Step Two: The LCS meets with the farmer for one to two hours to collect the information that will give an overall look at the management of his farming operation. Information is collected for all land within that farmer's operation and control, for each "field" of his farm and any acreage he may rent/lease. A wide variety of information is gathered, including maps of all the tracts, physical features of the land, soil type and test reports, nutrient application information, manure tests and application records, pesticide records, pest management, tillage records, irrigation and drainage management, cover crop information, and conservation practices. Most of the information is a part of normal farming operation records.
Step Three: The information is used by the LCS to complete the "Assessment Tool" for each field. Each assessment is calculated by computer and given a score up to "10." A summary sheet is prepared for each field, each crop, and each rotation. In order to achieve certification, each field/each crop must achieve a score of 8.5 or higher.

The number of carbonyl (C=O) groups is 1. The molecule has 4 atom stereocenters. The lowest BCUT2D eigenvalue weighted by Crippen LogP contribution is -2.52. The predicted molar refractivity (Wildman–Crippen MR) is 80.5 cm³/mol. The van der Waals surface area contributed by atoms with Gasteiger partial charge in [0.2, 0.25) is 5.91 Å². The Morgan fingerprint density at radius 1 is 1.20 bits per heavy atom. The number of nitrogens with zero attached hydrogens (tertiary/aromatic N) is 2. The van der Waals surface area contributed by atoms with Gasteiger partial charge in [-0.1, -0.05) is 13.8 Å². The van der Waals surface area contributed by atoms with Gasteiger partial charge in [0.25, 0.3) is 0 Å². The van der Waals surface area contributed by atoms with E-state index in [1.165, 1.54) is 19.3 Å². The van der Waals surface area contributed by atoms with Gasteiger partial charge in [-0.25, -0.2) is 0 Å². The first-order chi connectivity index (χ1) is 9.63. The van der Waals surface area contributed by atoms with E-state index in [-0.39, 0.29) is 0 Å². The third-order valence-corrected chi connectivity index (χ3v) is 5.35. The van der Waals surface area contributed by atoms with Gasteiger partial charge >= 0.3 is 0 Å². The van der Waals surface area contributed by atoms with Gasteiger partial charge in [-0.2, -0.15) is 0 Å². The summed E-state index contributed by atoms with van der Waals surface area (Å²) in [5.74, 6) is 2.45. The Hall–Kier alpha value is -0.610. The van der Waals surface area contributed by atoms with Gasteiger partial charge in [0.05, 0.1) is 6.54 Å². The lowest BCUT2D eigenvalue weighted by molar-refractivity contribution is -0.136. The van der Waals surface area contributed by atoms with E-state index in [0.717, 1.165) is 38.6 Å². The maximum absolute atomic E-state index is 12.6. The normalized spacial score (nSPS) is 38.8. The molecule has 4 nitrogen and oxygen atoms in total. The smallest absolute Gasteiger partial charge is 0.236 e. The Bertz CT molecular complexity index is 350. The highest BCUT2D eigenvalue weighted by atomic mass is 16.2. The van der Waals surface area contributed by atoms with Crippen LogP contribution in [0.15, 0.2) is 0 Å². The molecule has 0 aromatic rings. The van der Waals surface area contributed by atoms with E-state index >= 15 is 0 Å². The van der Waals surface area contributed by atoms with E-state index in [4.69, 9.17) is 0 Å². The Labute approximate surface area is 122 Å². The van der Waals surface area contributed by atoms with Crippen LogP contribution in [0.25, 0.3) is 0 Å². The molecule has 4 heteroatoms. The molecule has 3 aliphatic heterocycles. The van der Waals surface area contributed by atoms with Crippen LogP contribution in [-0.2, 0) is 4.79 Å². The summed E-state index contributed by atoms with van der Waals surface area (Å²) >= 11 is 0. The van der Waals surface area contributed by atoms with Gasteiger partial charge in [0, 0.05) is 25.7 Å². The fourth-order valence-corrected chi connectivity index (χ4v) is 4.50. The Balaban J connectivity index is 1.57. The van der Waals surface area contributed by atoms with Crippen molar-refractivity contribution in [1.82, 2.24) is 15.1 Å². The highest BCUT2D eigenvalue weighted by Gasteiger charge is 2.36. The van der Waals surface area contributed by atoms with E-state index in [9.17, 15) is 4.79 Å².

Step Four: The LCS will conduct a field verification visit of the farm to verify the assessment information on a field-by-field basis.
If a field ends up with too low of a score, the LCS and the farmer will discuss conservation practices that can raise the score above the 8.5 needed. For example, the farmer could use no-till instead of conventional tillage with a plow, or he could plant cover crops after harvest instead of leaving bare land, or maybe use grassy strips that slow water which runs down a field's slope during heavy rainfall. The conservation practices must be agreed upon by the LCS and the farmer with the end goal of protecting water quality. The farmer can then apply for technical and financial assistance to help plan and complete the conservation practice(s).
Step Five: The LCS will review the summary sheets and scores with the farmer. If all of the fields reached the 8.5 score, the farmer signs the application and his property is considered a Water Quality Certified (WQC) Farm for the next 10 years. If the scores are less than 8.5, the farm can still be certified if there is an agreement in place as to what conservation practice(s) will be done on the farm and when they will be completed.
What MAWQCP is basically looking for, according to Clark, is if the farmer is "working with nature" to improve the health of the soil and the physical features of each field to raise the healthiest crops or animals that he can.
THE BENEFITS … FOR THE PUBLIC, FOR THE FARMER
Although the certification process takes only about two to three hours of the farmer's time, it still takes time for a busy farmer. So what are the benefits?